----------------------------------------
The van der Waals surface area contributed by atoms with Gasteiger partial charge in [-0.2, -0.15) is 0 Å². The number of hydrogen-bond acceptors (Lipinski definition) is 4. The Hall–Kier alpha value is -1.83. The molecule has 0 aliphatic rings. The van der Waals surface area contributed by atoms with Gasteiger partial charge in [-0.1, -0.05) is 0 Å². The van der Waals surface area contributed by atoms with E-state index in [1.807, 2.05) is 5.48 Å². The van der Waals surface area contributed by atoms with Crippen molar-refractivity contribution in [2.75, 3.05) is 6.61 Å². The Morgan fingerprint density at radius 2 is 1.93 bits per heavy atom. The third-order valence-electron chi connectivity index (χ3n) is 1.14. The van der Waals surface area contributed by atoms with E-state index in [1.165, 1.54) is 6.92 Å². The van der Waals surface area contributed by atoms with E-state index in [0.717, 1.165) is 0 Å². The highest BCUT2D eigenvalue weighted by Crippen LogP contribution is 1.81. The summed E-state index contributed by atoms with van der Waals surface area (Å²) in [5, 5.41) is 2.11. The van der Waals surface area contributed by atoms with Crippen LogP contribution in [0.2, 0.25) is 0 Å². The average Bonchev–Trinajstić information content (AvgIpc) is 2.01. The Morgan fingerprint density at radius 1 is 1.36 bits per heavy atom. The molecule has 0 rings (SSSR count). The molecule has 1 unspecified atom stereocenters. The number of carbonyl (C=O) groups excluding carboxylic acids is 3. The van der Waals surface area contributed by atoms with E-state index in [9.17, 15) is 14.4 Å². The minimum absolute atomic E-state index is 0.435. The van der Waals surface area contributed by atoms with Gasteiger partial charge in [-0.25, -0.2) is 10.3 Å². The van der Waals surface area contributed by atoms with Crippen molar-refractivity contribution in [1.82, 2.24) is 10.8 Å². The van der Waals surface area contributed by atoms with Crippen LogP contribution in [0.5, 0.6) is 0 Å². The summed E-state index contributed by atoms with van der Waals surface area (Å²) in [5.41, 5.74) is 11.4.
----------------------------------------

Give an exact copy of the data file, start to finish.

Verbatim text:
The van der Waals surface area contributed by atoms with Gasteiger partial charge in [-0.2, -0.15) is 0 Å². The number of hydrogen-bond acceptors (Lipinski definition) is 4. The Hall–Kier alpha value is -1.83. The molecule has 0 aliphatic rings. The van der Waals surface area contributed by atoms with Gasteiger partial charge in [-0.1, -0.05) is 0 Å². The van der Waals surface area contributed by atoms with E-state index in [1.807, 2.05) is 5.48 Å². The van der Waals surface area contributed by atoms with Crippen molar-refractivity contribution in [2.75, 3.05) is 6.61 Å². The Morgan fingerprint density at radius 2 is 1.93 bits per heavy atom. The third-order valence-electron chi connectivity index (χ3n) is 1.14. The van der Waals surface area contributed by atoms with E-state index in [1.165, 1.54) is 6.92 Å². The van der Waals surface area contributed by atoms with E-state index in [0.717, 1.165) is 0 Å². The highest BCUT2D eigenvalue weighted by Crippen LogP contribution is 1.81. The summed E-state index contributed by atoms with van der Waals surface area (Å²) in [5, 5.41) is 2.11. The van der Waals surface area contributed by atoms with Crippen LogP contribution in [0.2, 0.25) is 0 Å². The average Bonchev–Trinajstić information content (AvgIpc) is 2.01. The Morgan fingerprint density at radius 1 is 1.36 bits per heavy atom. The molecule has 0 rings (SSSR count). The molecule has 1 unspecified atom stereocenters. The number of carbonyl (C=O) groups excluding carboxylic acids is 3. The van der Waals surface area contributed by atoms with E-state index in [9.17, 15) is 14.4 Å². The minimum absolute atomic E-state index is 0.435. The van der Waals surface area contributed by atoms with Gasteiger partial charge in [-0.25, -0.2) is 10.3 Å². The van der Waals surface area contributed by atoms with Crippen molar-refractivity contribution in [1.82, 2.24) is 10.8 Å². The van der Waals surface area contributed by atoms with Crippen LogP contribution in [0.5, 0.6) is 0 Å². The summed E-state index contributed by atoms with van der Waals surface area (Å²) in [5.41, 5.74) is 11.4.